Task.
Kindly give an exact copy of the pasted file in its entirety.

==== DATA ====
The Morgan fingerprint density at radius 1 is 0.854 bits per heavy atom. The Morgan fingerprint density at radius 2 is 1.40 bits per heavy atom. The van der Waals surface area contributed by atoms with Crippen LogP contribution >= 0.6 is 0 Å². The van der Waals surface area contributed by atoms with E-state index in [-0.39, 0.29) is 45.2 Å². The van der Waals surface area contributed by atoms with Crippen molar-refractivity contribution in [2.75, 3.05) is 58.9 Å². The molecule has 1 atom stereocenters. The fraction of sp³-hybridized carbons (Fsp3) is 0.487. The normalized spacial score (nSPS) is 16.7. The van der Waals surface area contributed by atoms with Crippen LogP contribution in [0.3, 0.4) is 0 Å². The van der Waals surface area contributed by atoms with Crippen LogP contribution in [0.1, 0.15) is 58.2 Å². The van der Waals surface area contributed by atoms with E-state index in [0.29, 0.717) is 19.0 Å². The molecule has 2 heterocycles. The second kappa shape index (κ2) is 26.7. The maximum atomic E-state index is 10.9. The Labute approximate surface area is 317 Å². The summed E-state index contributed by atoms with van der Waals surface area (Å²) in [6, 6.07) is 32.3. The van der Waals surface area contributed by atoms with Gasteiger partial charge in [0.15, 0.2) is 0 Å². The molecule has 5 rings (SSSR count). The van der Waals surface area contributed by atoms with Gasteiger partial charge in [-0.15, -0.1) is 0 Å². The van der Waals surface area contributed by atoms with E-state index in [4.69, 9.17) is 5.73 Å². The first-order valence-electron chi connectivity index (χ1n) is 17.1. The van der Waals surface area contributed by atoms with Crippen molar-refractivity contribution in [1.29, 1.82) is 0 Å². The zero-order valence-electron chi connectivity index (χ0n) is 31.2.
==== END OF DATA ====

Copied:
The Morgan fingerprint density at radius 1 is 0.854 bits per heavy atom. The Morgan fingerprint density at radius 2 is 1.40 bits per heavy atom. The van der Waals surface area contributed by atoms with Crippen LogP contribution >= 0.6 is 0 Å². The van der Waals surface area contributed by atoms with E-state index in [-0.39, 0.29) is 45.2 Å². The van der Waals surface area contributed by atoms with Crippen molar-refractivity contribution in [2.75, 3.05) is 58.9 Å². The molecule has 1 atom stereocenters. The fraction of sp³-hybridized carbons (Fsp3) is 0.487. The normalized spacial score (nSPS) is 16.7. The van der Waals surface area contributed by atoms with Crippen LogP contribution in [0.3, 0.4) is 0 Å². The van der Waals surface area contributed by atoms with Crippen LogP contribution in [0.1, 0.15) is 58.2 Å². The van der Waals surface area contributed by atoms with E-state index in [0.29, 0.717) is 19.0 Å². The molecule has 2 heterocycles. The second kappa shape index (κ2) is 26.7. The maximum atomic E-state index is 10.9. The Labute approximate surface area is 317 Å². The summed E-state index contributed by atoms with van der Waals surface area (Å²) in [6, 6.07) is 32.3. The van der Waals surface area contributed by atoms with Gasteiger partial charge in [0.15, 0.2) is 0 Å². The molecule has 5 rings (SSSR count). The van der Waals surface area contributed by atoms with Gasteiger partial charge in [-0.15, -0.1) is 0 Å². The van der Waals surface area contributed by atoms with E-state index in [4.69, 9.17) is 5.73 Å². The first-order valence-electron chi connectivity index (χ1n) is 17.1. The van der Waals surface area contributed by atoms with Crippen molar-refractivity contribution in [1.29, 1.82) is 0 Å². The zero-order valence-electron chi connectivity index (χ0n) is 31.2.